In 2011, I took an executive job in rural Appalachia Kentucky, an area of the country that was new to me. My job was in the nonprofit world of economic development, supporting entrepreneurs with loans, training, and technical assistance.

Like many professionals moving to a new job, I enrolled in a community leadership development program where I toured the town halls, factories, universities, and boardrooms to hear leaders share how their work affected the well being of the community.

Looking back, I did not see much cross-sector collaboration to address the “Big-with-a-capital-B” problems, but rather efforts were separate and segmented.

I remember asking myself, “How much more good could come if these groups were working in a coordinated effort?” I believed that poverty alleviation and economic development in my rural community required collaboration.

That was when I was introduced to the idea of Entrepreneurial Ecosystems to support the development and growth of new ventures. Just like a natural system requires light, water, soil and other nutrients to thrive, entrepreneurs need a combination of many elements in the community engineered to grow them.

It was refreshing to find other executives working in my industry who had a similar mission. I was invited to join their informal meetup coffee once a month. We shared our stories of what is broken within our industry and how entrepreneurs don’t know how to access the many resources we have to offer.

We decided to organize to build a network of other technical assistance providers like us with a mission to support entrepreneurs and small businesses. This became a loose membership of about 24 people, a website resource directory, and commitment to serve entrepreneurs.

What we did not have within our network were the entrepreneurs themselves, nor was our group adequately connected to a sub-group of entrepreneurs, and this was the first lesson learned.

My leadership has been influenced by the book Startup Communities by Brad Feld. I’m now reading his followup book, The Startup Community Way: Evolving an Entrepreneurial Ecosystem. It has given me a balm of reflection to see what we got right, where we fell short, and other lessons.

What we got right and where we fell short:

Start with relationships.

All our gatherings happened around a table over a meal (even if it was a large table with 24 seats). We also spent time on a listening tour with entrepreneurs in multiple small towns and counties to get insight into what they wanted, and where they saw gaps in access, knowledge, and resources. I only wish we had let that evolve into having local entrepreneurs join our group.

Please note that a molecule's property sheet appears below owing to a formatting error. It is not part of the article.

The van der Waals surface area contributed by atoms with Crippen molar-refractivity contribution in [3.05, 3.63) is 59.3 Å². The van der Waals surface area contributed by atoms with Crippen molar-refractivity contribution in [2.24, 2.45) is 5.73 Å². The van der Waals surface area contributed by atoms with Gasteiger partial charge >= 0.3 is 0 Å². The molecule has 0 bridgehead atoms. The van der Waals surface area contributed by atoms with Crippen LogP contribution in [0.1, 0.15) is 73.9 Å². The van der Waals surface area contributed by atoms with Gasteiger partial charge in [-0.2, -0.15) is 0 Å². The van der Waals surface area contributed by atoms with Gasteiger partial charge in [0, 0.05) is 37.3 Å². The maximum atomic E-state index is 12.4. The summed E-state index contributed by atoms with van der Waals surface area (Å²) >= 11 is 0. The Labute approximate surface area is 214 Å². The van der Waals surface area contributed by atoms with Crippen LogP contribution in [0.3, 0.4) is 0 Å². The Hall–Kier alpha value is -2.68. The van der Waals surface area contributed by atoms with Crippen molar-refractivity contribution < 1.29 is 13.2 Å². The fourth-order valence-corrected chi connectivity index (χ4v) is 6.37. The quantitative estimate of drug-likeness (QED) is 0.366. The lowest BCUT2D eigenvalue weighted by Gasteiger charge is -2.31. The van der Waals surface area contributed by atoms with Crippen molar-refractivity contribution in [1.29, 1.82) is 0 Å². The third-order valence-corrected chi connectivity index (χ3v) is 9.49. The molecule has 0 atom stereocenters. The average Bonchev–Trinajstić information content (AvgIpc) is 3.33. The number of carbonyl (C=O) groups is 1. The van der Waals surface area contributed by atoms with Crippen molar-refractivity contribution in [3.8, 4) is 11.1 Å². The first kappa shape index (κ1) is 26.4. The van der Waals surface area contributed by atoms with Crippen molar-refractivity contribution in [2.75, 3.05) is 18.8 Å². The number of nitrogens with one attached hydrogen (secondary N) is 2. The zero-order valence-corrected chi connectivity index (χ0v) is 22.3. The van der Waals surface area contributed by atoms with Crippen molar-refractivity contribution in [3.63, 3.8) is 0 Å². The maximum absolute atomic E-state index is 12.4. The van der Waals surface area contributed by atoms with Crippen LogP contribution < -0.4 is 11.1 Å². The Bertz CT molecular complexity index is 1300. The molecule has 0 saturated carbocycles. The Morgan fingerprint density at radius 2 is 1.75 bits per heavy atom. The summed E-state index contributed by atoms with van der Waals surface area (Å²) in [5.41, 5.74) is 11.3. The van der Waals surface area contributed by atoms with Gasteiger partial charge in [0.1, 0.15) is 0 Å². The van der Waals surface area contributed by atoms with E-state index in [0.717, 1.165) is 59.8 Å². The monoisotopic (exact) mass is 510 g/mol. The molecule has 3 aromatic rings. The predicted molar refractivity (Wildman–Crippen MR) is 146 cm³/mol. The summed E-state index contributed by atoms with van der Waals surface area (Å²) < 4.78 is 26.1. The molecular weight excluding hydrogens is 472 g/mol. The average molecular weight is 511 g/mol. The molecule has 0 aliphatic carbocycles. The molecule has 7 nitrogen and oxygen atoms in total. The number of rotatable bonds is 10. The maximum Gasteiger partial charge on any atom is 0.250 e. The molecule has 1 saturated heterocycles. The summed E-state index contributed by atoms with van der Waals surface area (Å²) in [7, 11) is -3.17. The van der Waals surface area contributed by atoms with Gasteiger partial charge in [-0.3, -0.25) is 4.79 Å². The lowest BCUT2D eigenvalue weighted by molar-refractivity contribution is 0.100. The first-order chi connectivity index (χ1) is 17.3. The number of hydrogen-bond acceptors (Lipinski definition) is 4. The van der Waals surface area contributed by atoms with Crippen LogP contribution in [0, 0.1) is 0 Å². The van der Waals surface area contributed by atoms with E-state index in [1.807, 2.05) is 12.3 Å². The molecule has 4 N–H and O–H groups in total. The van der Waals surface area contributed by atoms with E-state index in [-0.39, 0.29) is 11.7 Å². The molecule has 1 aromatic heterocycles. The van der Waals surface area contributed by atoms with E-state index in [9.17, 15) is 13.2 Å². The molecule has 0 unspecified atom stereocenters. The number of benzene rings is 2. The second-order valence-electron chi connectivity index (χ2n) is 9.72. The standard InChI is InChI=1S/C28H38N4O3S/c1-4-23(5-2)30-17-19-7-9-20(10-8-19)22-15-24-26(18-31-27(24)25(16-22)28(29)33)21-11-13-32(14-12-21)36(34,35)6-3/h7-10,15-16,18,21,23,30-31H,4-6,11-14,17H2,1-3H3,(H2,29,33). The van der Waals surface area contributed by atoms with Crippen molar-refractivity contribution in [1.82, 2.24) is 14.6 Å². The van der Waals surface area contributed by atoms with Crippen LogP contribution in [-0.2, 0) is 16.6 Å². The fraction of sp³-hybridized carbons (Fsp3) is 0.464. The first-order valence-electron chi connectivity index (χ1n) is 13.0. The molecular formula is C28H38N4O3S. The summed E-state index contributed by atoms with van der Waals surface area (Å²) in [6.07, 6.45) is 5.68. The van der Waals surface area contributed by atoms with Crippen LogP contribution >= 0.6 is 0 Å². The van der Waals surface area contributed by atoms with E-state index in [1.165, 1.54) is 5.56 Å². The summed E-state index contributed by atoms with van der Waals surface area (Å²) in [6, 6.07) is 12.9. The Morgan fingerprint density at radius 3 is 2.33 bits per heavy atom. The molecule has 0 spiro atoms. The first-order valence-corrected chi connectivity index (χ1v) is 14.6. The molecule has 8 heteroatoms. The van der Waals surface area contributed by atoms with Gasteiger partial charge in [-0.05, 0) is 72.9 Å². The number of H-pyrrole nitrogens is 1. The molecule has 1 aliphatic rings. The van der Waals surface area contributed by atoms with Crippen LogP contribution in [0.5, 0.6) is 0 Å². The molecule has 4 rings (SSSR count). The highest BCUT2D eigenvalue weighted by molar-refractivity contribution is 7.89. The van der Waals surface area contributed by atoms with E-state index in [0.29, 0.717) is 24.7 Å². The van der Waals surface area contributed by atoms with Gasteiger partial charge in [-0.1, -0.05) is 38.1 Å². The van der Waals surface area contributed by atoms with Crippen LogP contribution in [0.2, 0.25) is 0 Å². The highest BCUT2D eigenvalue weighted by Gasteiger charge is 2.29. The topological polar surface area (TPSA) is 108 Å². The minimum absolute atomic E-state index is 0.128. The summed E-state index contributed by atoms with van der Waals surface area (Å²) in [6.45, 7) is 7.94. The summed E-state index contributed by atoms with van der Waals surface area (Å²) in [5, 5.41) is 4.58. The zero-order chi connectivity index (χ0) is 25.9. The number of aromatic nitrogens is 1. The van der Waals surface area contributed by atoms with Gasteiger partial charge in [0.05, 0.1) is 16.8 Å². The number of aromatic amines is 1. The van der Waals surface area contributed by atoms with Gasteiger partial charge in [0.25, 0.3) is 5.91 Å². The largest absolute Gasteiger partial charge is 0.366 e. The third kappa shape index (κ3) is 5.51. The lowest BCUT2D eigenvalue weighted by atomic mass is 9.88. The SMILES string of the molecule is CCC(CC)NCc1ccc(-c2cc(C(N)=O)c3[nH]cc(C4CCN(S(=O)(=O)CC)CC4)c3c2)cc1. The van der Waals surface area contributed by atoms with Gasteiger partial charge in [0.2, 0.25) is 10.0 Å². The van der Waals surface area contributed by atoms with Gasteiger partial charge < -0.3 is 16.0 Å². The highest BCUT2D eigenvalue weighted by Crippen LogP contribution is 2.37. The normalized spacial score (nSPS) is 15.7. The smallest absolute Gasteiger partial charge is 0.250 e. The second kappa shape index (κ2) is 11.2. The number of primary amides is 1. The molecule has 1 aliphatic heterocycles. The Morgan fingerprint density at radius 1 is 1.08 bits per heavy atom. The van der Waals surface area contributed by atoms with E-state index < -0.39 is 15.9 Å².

Clarify our purpose, and put entrepreneurs at the center.

It was apparent early on that this was a group of people representing private groups, government, and universities. We had to find a unifying purpose and culture to always put the entrepreneur first.

Feld says that groups should always ask, “How does this help the entrepreneur?” However, this purpose, while useful, did not evolve as far as it should have in our group. What I did not understand was the complexity of the ecosystem we were trying to affect. The lesson is to understand more about the complex systems and how they operate and have realistic expectations.

What I learned…

If I had it to do over, I would add some of these key cultural principles when trying to make change in complex startup communities and ecosystems. I call them the three “I’s”:

Open any network to as many groups that want to collaborate. Understand that there will be weak and strong ties between various nodes in the network. Create a culture and expectation of inclusiveness.


Recognize, celebrate and foster more interdependency. Don’t settle for just collaboration. This starts with humility and a willingness to give first without thought of getting something in return. Look out for competitiveness and challenge the status quo from policy makers or grantors of funds that create such environments.


This may be trite. But unless we are open to new things, we limit the group’s culture and progress.

I now find myself as a mentor and coach to leaders in startups who are community builders across the United States, both rural and urban.

Regardless of the role you play in your startup community, you can have these mindsets and join others who are working towards the three I’s.

‍*Photo by Mimi Thian on Unsplash

About the Author Paul Wright

Paul Wright is the founder of WVS Courses and Coaching, and is passionate about helping entrepreneurs launch and grow new enterprises. He especially enjoys working with social innovators who create a greater good in the world with their businesses.

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